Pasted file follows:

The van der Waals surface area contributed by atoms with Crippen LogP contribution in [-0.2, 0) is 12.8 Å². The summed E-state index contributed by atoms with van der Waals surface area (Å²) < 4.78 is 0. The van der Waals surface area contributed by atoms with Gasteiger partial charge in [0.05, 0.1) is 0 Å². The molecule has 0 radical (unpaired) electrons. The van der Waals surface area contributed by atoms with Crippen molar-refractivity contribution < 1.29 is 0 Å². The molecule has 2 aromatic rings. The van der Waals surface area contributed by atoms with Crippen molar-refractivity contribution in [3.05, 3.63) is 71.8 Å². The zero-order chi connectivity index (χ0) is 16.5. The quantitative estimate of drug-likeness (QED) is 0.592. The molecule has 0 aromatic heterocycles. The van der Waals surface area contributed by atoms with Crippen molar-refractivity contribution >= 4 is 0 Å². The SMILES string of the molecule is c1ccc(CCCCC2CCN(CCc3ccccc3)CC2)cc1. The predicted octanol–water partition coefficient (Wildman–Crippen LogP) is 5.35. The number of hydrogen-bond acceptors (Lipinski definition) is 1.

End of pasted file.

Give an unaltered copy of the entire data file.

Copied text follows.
The van der Waals surface area contributed by atoms with Crippen LogP contribution in [-0.2, 0) is 12.8 Å². The summed E-state index contributed by atoms with van der Waals surface area (Å²) < 4.78 is 0. The van der Waals surface area contributed by atoms with Gasteiger partial charge in [0.05, 0.1) is 0 Å². The molecule has 0 radical (unpaired) electrons. The van der Waals surface area contributed by atoms with Crippen molar-refractivity contribution < 1.29 is 0 Å². The molecule has 2 aromatic rings. The van der Waals surface area contributed by atoms with Crippen molar-refractivity contribution in [3.05, 3.63) is 71.8 Å². The zero-order chi connectivity index (χ0) is 16.5. The quantitative estimate of drug-likeness (QED) is 0.592. The molecule has 0 aromatic heterocycles. The van der Waals surface area contributed by atoms with Crippen molar-refractivity contribution >= 4 is 0 Å². The SMILES string of the molecule is c1ccc(CCCCC2CCN(CCc3ccccc3)CC2)cc1. The predicted octanol–water partition coefficient (Wildman–Crippen LogP) is 5.35. The number of hydrogen-bond acceptors (Lipinski definition) is 1.